St Mary’s RC Church

This church is situated on the Chapel Road, Ballinderry. The early Ordnance survey maps show the church at this location.

The following extracts are from "Ordnance Survey Memoirs of Ireland – Parishes of County Antrim VII 1832 – 1838". Thanks to The Institute of Irish Studies, The Queen’s University of Belfast for permission to use this extract. The following may refer to St Mary’s.

Roman Catholic Chapel

Ballinderry Chapel, a very small slated house, 38 feet by 18, without seats: there are 2 small windows. It is upwards of 100 years built and the congregation pay the expense of the repairs.

Roman Catholic Chapel

Ballinderry Roman Catholic Chapel, situated in the west side of the parish, about 4 furlongs east of the village of Aghalee and about 1 mile from the village of Lower Ballinderry: this is an oblong building, 1 – storey high and slated, and measuring 38 feet 8 inches by 18 feet 8 inches inside; walls of stone and lime, 1 foot 10 inches thick, and th floor made of sand, lime and clay. It is lit by 4 arch windows, entrance by 1 door, situated on one of (the) gables. The altar, composed of timber and stonework, stands against the other gable. There is neither seats or galleries in the chapel. Attached to one end of the chapel is a small vestry, 1 – storey high and slated; measures 9 by 6 and a half feet inside and lit by 1 small window.

The yard is enclosed partly by a stone and lime wall and partly by a quickset fence, and an iron gate to the entrance. It is partially sheltered by forest trees, but has no burials in it. The grounds was originally purchased from a farmer for a term of years, but is at present a free gift from the Marquis of Hertford. The original chapel on this site was a thatched house and was consumed by fire about the rebellion of 1798. The present one was rebuilt above 20 years back, cost about (blank) pounds, subscribed chiefly by the congregation. Divine service in the chapel at 10 o’clock a.m. on every Sunday; average attendance from 200 to 400 persons. Collections are made, the proceeds of which go partly to keep the chapel in repair and partly to relieve distressed poor.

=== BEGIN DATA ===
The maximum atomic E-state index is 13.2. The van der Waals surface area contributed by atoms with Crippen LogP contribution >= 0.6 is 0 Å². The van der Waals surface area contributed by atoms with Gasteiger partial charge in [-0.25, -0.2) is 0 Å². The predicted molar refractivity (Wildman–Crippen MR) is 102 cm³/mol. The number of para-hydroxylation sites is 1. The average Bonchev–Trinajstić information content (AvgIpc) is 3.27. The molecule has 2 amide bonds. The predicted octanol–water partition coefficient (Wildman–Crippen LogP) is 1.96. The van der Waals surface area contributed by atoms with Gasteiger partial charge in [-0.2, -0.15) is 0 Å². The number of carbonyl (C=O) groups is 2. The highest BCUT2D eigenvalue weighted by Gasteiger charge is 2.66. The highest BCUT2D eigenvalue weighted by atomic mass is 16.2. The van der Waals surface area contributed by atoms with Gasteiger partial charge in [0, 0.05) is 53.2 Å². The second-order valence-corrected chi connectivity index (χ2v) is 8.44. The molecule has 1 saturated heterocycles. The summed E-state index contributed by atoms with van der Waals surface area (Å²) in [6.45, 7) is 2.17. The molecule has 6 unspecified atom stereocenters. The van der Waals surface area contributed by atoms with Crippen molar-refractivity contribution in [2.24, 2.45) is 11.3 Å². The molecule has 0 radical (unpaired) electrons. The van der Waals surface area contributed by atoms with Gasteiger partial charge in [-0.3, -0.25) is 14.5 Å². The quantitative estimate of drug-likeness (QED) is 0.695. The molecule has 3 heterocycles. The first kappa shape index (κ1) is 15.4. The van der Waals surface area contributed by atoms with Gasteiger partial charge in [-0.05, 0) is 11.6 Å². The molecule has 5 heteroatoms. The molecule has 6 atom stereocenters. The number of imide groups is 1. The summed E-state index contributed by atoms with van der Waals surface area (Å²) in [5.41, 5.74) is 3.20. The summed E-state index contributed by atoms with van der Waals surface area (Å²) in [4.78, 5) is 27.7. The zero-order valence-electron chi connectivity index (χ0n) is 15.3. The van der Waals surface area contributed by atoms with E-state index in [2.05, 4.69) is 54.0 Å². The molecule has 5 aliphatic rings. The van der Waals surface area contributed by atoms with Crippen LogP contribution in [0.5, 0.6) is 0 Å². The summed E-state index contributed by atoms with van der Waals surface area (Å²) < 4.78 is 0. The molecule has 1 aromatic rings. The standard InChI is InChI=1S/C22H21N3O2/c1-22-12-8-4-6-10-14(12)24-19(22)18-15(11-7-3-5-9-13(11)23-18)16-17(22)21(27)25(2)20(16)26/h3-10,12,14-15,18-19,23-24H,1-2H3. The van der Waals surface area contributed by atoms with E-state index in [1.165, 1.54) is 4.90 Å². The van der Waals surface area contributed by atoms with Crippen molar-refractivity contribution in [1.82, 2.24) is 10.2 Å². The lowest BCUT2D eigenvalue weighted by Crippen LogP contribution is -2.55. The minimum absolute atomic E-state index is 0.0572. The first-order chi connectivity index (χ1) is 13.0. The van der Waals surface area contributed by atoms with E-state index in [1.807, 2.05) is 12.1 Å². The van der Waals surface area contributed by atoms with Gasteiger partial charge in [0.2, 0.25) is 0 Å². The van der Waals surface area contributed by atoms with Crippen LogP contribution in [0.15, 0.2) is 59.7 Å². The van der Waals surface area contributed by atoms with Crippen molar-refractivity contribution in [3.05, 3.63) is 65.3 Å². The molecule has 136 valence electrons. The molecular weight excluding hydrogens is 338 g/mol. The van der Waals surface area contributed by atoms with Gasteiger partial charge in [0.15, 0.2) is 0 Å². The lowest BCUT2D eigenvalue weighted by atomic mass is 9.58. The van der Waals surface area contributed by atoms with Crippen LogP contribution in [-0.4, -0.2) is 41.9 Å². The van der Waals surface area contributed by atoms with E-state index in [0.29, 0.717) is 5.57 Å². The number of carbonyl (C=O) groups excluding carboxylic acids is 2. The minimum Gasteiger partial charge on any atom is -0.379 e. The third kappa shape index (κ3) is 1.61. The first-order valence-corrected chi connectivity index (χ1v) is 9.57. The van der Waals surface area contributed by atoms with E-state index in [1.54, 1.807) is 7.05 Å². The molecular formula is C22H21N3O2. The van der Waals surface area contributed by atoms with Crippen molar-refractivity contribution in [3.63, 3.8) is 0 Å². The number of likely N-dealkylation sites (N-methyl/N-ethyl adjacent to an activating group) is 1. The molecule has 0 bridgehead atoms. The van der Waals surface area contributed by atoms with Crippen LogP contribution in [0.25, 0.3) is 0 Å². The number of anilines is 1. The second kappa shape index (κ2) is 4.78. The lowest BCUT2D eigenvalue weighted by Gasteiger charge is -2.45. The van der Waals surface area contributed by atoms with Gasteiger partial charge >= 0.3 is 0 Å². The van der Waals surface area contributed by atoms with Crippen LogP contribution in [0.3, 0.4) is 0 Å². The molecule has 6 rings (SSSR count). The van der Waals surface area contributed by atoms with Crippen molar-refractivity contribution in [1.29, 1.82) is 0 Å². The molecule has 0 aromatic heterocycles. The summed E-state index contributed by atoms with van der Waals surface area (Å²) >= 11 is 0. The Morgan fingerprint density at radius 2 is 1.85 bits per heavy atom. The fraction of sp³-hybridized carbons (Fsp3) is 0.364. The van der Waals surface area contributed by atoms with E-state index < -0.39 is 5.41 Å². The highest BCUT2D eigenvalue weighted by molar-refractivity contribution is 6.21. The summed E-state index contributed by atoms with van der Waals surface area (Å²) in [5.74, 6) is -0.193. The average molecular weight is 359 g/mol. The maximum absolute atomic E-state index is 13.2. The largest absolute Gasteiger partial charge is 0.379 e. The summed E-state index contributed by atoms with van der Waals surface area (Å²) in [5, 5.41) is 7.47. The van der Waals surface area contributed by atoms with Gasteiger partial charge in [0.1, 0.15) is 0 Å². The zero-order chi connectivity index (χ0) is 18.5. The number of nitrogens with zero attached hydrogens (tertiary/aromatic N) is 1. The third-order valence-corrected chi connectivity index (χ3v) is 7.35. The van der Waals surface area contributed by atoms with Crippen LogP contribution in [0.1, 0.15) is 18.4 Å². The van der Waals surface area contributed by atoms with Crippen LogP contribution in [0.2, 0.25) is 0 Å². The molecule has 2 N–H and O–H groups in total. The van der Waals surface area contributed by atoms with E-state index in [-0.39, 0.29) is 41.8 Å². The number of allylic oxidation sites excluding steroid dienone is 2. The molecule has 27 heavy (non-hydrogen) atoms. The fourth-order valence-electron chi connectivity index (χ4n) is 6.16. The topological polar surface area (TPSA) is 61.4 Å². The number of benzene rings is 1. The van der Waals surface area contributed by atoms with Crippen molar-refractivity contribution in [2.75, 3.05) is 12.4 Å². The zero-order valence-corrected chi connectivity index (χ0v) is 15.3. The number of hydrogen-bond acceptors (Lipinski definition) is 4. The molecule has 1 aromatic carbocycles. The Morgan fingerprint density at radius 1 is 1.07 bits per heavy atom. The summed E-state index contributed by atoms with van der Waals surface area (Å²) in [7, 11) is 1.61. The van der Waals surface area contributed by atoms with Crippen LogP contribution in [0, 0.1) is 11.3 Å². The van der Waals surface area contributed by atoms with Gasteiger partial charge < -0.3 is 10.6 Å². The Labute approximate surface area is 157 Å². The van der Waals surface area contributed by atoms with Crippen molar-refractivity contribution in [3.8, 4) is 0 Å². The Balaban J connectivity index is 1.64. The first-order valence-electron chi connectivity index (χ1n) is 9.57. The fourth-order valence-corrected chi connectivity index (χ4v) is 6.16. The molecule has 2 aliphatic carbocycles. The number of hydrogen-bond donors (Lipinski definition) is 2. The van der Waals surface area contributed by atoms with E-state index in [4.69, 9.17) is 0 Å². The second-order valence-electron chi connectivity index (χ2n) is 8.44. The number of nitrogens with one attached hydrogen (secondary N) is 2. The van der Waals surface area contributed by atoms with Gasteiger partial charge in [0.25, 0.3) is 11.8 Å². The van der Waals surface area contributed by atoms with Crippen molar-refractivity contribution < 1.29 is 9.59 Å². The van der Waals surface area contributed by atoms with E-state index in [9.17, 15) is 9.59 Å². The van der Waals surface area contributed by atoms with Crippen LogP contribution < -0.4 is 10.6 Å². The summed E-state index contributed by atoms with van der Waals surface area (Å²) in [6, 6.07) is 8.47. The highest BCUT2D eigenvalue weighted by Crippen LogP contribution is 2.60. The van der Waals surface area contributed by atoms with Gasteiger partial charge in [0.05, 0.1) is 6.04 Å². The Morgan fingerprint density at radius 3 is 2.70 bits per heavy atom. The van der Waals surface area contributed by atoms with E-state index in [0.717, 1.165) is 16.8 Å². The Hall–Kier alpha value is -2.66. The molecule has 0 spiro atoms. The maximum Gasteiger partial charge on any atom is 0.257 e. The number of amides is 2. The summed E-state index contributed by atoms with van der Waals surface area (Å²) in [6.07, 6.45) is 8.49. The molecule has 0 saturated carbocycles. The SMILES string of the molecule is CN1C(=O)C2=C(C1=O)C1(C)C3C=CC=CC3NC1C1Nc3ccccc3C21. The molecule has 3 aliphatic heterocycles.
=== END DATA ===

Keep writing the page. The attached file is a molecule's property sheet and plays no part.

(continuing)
The Reverend James Denvir is the pastor of the Ballinderry Catholic congregation. He holds a portion of Ballinderry annexed to Aghagallon parish. Information obtained from Patrick Green and others.

Ballinderry Chapel

The following is an extract from Diocese of Down and Connor Ancient and Modern by Rev J. O’Laverty P.P.M.R.I.A

Ballinderry Chapel was built in 1779, on the site which had been used for ages as a Mass Station. The chapel was burned in 1798, after which mass was celebrated among the ruins until the chapel was re-built in 1814 – 15 by father Curran. The old chapel was replaced by the present church which was built in 1845 by Father Young, and dedicated under the invocation of the blessed Virgin Mary.

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